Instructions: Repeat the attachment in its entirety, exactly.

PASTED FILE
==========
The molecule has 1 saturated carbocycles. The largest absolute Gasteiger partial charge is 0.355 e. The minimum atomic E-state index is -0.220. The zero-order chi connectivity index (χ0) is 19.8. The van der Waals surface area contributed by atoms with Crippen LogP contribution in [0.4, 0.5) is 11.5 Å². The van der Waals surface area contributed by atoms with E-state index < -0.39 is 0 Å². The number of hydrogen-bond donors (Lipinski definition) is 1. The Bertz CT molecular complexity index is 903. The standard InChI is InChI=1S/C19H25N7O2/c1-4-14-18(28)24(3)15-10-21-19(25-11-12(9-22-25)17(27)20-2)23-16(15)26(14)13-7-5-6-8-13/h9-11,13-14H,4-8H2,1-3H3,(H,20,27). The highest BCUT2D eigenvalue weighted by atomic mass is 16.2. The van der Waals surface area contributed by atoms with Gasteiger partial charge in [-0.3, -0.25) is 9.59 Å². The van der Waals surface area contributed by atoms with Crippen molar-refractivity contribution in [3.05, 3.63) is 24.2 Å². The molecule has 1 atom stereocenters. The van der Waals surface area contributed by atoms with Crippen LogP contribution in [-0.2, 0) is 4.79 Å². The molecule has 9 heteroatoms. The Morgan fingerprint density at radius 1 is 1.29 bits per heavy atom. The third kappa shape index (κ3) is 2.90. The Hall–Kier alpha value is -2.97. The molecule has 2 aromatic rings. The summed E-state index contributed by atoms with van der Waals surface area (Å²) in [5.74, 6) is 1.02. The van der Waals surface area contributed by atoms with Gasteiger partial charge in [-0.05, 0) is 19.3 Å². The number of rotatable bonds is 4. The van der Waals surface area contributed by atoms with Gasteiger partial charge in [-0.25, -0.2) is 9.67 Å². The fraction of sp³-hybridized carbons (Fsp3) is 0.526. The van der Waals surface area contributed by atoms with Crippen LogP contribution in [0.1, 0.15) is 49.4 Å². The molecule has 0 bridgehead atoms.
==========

The molecule has 1 saturated carbocycles. The largest absolute Gasteiger partial charge is 0.355 e. The minimum atomic E-state index is -0.220. The zero-order chi connectivity index (χ0) is 19.8. The van der Waals surface area contributed by atoms with Crippen LogP contribution in [0.4, 0.5) is 11.5 Å². The van der Waals surface area contributed by atoms with E-state index < -0.39 is 0 Å². The number of hydrogen-bond donors (Lipinski definition) is 1. The Bertz CT molecular complexity index is 903. The standard InChI is InChI=1S/C19H25N7O2/c1-4-14-18(28)24(3)15-10-21-19(25-11-12(9-22-25)17(27)20-2)23-16(15)26(14)13-7-5-6-8-13/h9-11,13-14H,4-8H2,1-3H3,(H,20,27). The highest BCUT2D eigenvalue weighted by atomic mass is 16.2. The van der Waals surface area contributed by atoms with Gasteiger partial charge in [-0.3, -0.25) is 9.59 Å². The van der Waals surface area contributed by atoms with Crippen molar-refractivity contribution in [3.05, 3.63) is 24.2 Å². The molecule has 1 atom stereocenters. The van der Waals surface area contributed by atoms with Crippen LogP contribution in [-0.2, 0) is 4.79 Å². The molecule has 9 heteroatoms. The Morgan fingerprint density at radius 1 is 1.29 bits per heavy atom. The third kappa shape index (κ3) is 2.90. The Hall–Kier alpha value is -2.97. The molecule has 2 aromatic rings. The summed E-state index contributed by atoms with van der Waals surface area (Å²) in [5.74, 6) is 1.02. The van der Waals surface area contributed by atoms with Gasteiger partial charge in [-0.05, 0) is 19.3 Å². The number of rotatable bonds is 4. The van der Waals surface area contributed by atoms with Gasteiger partial charge in [-0.25, -0.2) is 9.67 Å². The fraction of sp³-hybridized carbons (Fsp3) is 0.526. The van der Waals surface area contributed by atoms with Crippen LogP contribution in [0.1, 0.15) is 49.4 Å². The molecule has 0 bridgehead atoms.